If we’re talking ~ proper ~ dates, then I’ve had three, maybe four at a push. I’m not a good dater, but I am a serial boyfriend collector. From 18 to 23, I've had about 8 months of being single, and within that time I managed to rack up what a lot of us would agree are the major dating faux pas. Here’s the catch though - I’ve never really taken dating seriously. I arranged four or five dates through Tinder and cancelled them all because I couldn’t be bothered to go, when I did go on dates, the ultimate goal was to get drunk and have some good stories to tell and if a boy didn’t want to go out with me again (even if we’d slept together the night before so I had ultimately been pumped and dumped), it was no biggie.

Some people feel 100 times more confident when they are a part of a loving relationship. They feel uplifted by their partner, given more confidence by having a permanent cheerleader on hand. Oddly, I am the other way (through no fault of my boyfriend's, I must add). I’ve written before about self sabotage in relationships and how, over time, I come to doubt both myself and my partner’s feelings, but this is the flip side. When I’m single, I’m at my most confident. So he doesn’t want to see me again? Aight. So I asked an awkward question that socially should have been saved for the third of fourth date? Who cares. So I invited my friend along because I was getting slightly bored of the date (more on that later). Better to have a good time, right?

Even though my dating history is succinct, it is mildly entertaining. Think of it as a very Ipswich version of Girls - a little bit sexy and a little bit Suffolk. There are no rooftop bars or art gallery openings to be found here my friends, oh no. It’s all Vodka Revs and a dodgy old pubs - v. Carrie Bradshaw.

Tee - ASOS
Skirt - River Island*
Boots - Topshop (River Island similar)
Lipstick - MAC Ruby Woo

“So are you a feminist then?”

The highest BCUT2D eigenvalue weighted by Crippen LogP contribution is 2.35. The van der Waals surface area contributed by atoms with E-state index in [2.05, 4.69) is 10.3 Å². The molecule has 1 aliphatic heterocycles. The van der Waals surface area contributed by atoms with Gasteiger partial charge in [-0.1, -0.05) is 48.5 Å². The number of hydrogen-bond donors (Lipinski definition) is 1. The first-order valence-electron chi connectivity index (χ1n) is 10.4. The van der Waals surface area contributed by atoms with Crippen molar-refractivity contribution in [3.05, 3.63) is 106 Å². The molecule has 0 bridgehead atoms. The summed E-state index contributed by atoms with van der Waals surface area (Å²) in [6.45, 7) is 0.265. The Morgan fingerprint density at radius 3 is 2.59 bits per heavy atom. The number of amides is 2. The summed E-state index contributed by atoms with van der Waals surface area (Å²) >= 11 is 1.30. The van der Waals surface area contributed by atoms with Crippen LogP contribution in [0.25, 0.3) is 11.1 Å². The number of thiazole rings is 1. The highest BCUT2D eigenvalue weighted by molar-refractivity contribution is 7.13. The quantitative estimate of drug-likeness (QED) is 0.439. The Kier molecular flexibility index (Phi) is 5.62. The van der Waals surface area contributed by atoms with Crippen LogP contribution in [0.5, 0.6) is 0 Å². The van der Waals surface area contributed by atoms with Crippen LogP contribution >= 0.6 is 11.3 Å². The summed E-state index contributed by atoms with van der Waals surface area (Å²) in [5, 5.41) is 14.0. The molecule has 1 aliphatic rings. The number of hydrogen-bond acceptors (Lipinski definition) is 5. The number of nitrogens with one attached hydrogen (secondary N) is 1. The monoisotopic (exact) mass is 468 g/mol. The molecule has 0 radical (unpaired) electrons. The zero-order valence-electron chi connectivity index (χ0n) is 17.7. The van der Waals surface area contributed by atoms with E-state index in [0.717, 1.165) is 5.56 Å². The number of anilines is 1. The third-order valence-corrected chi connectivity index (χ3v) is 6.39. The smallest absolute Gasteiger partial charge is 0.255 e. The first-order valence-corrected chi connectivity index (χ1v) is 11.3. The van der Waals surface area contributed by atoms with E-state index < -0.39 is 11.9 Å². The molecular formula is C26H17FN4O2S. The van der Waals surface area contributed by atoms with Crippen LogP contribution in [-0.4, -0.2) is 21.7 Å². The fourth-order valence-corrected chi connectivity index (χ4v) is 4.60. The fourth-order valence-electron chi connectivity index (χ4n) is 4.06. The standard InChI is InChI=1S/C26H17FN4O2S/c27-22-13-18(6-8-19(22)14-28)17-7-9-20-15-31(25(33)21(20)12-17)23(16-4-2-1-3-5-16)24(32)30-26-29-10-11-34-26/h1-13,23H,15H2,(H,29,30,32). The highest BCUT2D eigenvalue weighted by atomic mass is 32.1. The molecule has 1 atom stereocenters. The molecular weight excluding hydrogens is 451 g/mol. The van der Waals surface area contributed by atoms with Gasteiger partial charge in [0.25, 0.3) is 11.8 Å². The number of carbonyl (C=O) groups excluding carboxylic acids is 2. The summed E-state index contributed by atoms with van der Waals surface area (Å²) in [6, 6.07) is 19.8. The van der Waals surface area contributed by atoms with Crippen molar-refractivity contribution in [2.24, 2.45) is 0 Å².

So few other words can get a guy quite as hard, quite as fast as these. Two first dates I had, two first dates I asked. Luckily for me one of these first dates turned into my now boyfriend, made even more slightly surprising by the fact that we continued to date even though he didn’t give the instant - and correct - answer of yes, and so was subject to a 45 minute drunken grilling about why he of coure should be a feminist and why my vagina is my own property to offer out at will.

If I was to - God forbid - ever become single again, I would still ask this on each and every first date. It’s a time saver; if my date was to reply with ‘I don’t believe in feminism because it focuses on women’, ’what about all of the issues facing men?’ or flagged up the meninist Twitter account, I would instantly know that this first date was also, coincidentally, our last date. If, like Keiran, my date seemed relatively unsure, I would then relish the opportunity to delve deep into my repertoire of ‘does that seem fair to you?’ facts and see if the subject could be swayed. It’s an entertaining challenge, if anything.

Bringing a plus one to a date - unannounced

Here’s the story: I met up with this guy at a local pub for a couple of drinks and a relatively chill date (spoiler alert: we had already slept together after a night out and had been texting, so I thought, you know, not a high pressure situation). Fast forward a few drinks in and I can feel something building inside of me. It simmered slowly at first, but then that simmer grew into a bubble and that bubble grew into a BOOM - yes ladies and gentleman, I was mega pissed and ready for a night out.